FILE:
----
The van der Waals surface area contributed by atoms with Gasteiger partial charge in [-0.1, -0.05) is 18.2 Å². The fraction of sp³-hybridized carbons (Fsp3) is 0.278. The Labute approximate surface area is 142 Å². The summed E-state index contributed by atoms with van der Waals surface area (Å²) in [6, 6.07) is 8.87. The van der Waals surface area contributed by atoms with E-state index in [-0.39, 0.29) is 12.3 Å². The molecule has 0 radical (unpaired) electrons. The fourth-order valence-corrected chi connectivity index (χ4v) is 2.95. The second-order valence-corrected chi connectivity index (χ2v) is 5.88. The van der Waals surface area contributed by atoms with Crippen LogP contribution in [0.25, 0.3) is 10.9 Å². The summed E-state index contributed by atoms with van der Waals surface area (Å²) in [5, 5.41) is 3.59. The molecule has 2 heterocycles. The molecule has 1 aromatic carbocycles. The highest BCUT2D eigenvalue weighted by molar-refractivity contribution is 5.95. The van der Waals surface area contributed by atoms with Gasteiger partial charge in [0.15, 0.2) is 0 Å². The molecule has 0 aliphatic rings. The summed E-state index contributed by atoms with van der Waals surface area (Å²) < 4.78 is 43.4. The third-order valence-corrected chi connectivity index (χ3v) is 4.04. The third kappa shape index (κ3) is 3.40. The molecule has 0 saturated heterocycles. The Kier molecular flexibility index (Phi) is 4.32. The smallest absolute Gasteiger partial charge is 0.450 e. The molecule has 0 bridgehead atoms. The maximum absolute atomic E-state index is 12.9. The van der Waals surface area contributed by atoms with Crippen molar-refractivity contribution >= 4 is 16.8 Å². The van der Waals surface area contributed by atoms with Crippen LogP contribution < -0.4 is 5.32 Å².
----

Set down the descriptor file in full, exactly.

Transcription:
The van der Waals surface area contributed by atoms with Gasteiger partial charge in [-0.1, -0.05) is 18.2 Å². The fraction of sp³-hybridized carbons (Fsp3) is 0.278. The Labute approximate surface area is 142 Å². The summed E-state index contributed by atoms with van der Waals surface area (Å²) in [6, 6.07) is 8.87. The van der Waals surface area contributed by atoms with E-state index in [-0.39, 0.29) is 12.3 Å². The molecule has 0 radical (unpaired) electrons. The fourth-order valence-corrected chi connectivity index (χ4v) is 2.95. The second-order valence-corrected chi connectivity index (χ2v) is 5.88. The van der Waals surface area contributed by atoms with Crippen LogP contribution in [0.25, 0.3) is 10.9 Å². The summed E-state index contributed by atoms with van der Waals surface area (Å²) in [5, 5.41) is 3.59. The molecule has 2 heterocycles. The molecule has 1 aromatic carbocycles. The highest BCUT2D eigenvalue weighted by molar-refractivity contribution is 5.95. The van der Waals surface area contributed by atoms with Gasteiger partial charge in [0.15, 0.2) is 0 Å². The molecule has 0 aliphatic rings. The summed E-state index contributed by atoms with van der Waals surface area (Å²) < 4.78 is 43.4. The third-order valence-corrected chi connectivity index (χ3v) is 4.04. The third kappa shape index (κ3) is 3.40. The molecule has 0 saturated heterocycles. The Kier molecular flexibility index (Phi) is 4.32. The smallest absolute Gasteiger partial charge is 0.450 e. The molecule has 0 bridgehead atoms. The maximum absolute atomic E-state index is 12.9. The van der Waals surface area contributed by atoms with Crippen molar-refractivity contribution >= 4 is 16.8 Å². The van der Waals surface area contributed by atoms with Crippen LogP contribution < -0.4 is 5.32 Å².